• Several rules were issued for restaurants. Restaurants: shall take reasonable steps to incorporate and comply with all state, federal and CDC promulgated industry guidance to limit exposure to and prevent spread of COVID-19; shall require all employees, customers, patrons, suppliers, and other visitors to wear face coverings unless actively engaged in eating or drinking; shall not permit the sale or consumption of alcohol between the hours of 11:00 p.m. and 10:00 a.m.; shall space tables at least six feet apart; shall not allow more than 8 patrons to sit at one table (exclusive of family units or members of the same household); shall adopt and enforce a process to ensure patrons maintain a minimum of six feet of separation from other parties while seated; shall not allow patrons to stand/congregate in any bar area; shall post signage at each public entrance informing others that entry is prohibited for anyone who is experiencing symptoms of COVID-19 or has tested positive for COVID-19 in the past 14 days; should encourage their employees to stay home if they are feeling sick; should remove common-use condiments, such as salt and pepper; should utilize disposable paper menus if possible; shall provide a cleaning station or alcohol-based hand sanitizer at all entry points; and shall discontinue self-service buffets.
  • Several rules were issued for gatherings: the total number of people present at a gathering shall not exceed 50% of the location’s occupancy limit, or 250 people, whichever is less; everyone at a gathering shall wear a face covering; alcohol is not allowed to be sold or consumed at any gathering between the hours of 11:00 p.m. and 10:00 a.m.; and the organizer/owner/host of any gathering shall take reasonable steps to incorporate, implement, comply with, and adhere to any applicable sanitation, “social distancing,” and hygiene guidelines promulgated by the CDC, DHEC, or any other state or federal public health official. Any organizer/owner/host of a gathering may seek clarification regarding the application of this Executive Order to any particular gathering by contacting the Department of Commerce.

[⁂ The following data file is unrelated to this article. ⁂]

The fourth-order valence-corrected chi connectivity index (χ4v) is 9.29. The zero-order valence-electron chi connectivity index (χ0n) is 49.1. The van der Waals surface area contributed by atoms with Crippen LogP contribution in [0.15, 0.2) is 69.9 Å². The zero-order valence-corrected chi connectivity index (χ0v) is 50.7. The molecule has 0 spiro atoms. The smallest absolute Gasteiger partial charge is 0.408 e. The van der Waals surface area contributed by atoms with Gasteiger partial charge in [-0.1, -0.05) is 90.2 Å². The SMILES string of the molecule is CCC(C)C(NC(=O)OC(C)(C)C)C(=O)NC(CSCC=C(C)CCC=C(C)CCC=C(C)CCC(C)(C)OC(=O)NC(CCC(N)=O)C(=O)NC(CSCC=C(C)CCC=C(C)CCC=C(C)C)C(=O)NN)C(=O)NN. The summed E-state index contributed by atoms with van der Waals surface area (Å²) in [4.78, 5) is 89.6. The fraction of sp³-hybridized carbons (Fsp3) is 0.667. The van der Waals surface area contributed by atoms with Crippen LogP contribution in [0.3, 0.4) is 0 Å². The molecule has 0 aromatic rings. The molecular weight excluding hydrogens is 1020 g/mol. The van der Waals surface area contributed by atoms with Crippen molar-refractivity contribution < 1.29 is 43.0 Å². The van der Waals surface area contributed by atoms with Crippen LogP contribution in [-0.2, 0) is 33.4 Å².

This Executive Order shall remain in effect for the duration of the State of Emergency.

September 29, 2020:

Governor McMaster issued Executive Order 2020-62 on September 24, 2020. Effective immediately until October 9, this Executive Order continues the State of Emergency for 15 days and declares that Executive Order 2020-50 (Initiating Additional Emergency Measures & Consolidating Previous Orders) is extended for the duration of the State of Emergency. First responders and 911 operators are still allowed to ask individuals requesting assistance whether they have been exposed to COVID-19. All transportation waivers for commercial vehicles and operators of commercial vehicles are still in effect.

September 14, 2020:

The Governor issued Executive Order 2020-59 on September 9, 2020. Effective immediately until September 24, this Executive Order continues the State of Emergency for 15 days and declares that Executive Order 2020-50 (Initiating Additional Emergency Measures & Consolidating Previous Orders) is extended for the duration of the State of Emergency. First responders and 911 operators are still allowed to ask individuals requesting assistance whether they have been exposed to COVID-19. All transportation waivers for commercial vehicles and operators of commercial vehicles are still in effect.

August 11, 2020: